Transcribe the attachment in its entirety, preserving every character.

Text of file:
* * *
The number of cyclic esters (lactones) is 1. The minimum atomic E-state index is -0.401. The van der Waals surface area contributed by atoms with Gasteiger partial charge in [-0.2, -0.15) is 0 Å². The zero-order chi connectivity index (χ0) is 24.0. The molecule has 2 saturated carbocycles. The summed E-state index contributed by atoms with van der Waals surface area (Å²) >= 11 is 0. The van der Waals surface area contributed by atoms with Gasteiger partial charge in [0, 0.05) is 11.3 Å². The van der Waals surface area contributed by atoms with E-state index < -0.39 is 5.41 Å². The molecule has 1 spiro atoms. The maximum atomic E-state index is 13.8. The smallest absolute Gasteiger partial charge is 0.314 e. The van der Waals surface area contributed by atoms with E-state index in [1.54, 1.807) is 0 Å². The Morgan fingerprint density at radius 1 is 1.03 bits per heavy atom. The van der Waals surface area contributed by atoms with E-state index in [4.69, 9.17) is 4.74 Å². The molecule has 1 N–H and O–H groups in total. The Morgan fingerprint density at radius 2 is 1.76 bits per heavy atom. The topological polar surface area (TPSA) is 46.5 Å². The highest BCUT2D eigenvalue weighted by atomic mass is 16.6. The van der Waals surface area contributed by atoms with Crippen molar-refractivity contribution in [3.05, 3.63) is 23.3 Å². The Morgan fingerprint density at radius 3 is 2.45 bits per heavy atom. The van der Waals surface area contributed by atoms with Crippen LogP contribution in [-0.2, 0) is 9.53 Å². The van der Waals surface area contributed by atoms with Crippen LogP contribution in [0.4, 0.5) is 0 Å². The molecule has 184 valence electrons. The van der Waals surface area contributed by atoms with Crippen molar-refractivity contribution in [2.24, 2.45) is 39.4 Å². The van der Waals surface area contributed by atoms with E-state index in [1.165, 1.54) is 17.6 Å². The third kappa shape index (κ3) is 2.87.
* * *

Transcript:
The number of cyclic esters (lactones) is 1. The minimum atomic E-state index is -0.401. The van der Waals surface area contributed by atoms with Gasteiger partial charge in [-0.2, -0.15) is 0 Å². The zero-order chi connectivity index (χ0) is 24.0. The molecule has 2 saturated carbocycles. The summed E-state index contributed by atoms with van der Waals surface area (Å²) >= 11 is 0. The van der Waals surface area contributed by atoms with Gasteiger partial charge in [0, 0.05) is 11.3 Å². The van der Waals surface area contributed by atoms with E-state index < -0.39 is 5.41 Å². The molecule has 1 spiro atoms. The maximum atomic E-state index is 13.8. The smallest absolute Gasteiger partial charge is 0.314 e. The van der Waals surface area contributed by atoms with E-state index in [1.54, 1.807) is 0 Å². The Morgan fingerprint density at radius 1 is 1.03 bits per heavy atom. The van der Waals surface area contributed by atoms with E-state index in [4.69, 9.17) is 4.74 Å². The molecule has 1 N–H and O–H groups in total. The Morgan fingerprint density at radius 2 is 1.76 bits per heavy atom. The topological polar surface area (TPSA) is 46.5 Å². The highest BCUT2D eigenvalue weighted by atomic mass is 16.6. The van der Waals surface area contributed by atoms with Crippen molar-refractivity contribution in [3.05, 3.63) is 23.3 Å². The Morgan fingerprint density at radius 3 is 2.45 bits per heavy atom. The van der Waals surface area contributed by atoms with Crippen LogP contribution in [-0.2, 0) is 9.53 Å². The van der Waals surface area contributed by atoms with Crippen LogP contribution in [0.4, 0.5) is 0 Å². The molecule has 184 valence electrons. The van der Waals surface area contributed by atoms with Crippen molar-refractivity contribution in [2.24, 2.45) is 39.4 Å². The van der Waals surface area contributed by atoms with E-state index in [1.165, 1.54) is 17.6 Å². The third kappa shape index (κ3) is 2.87.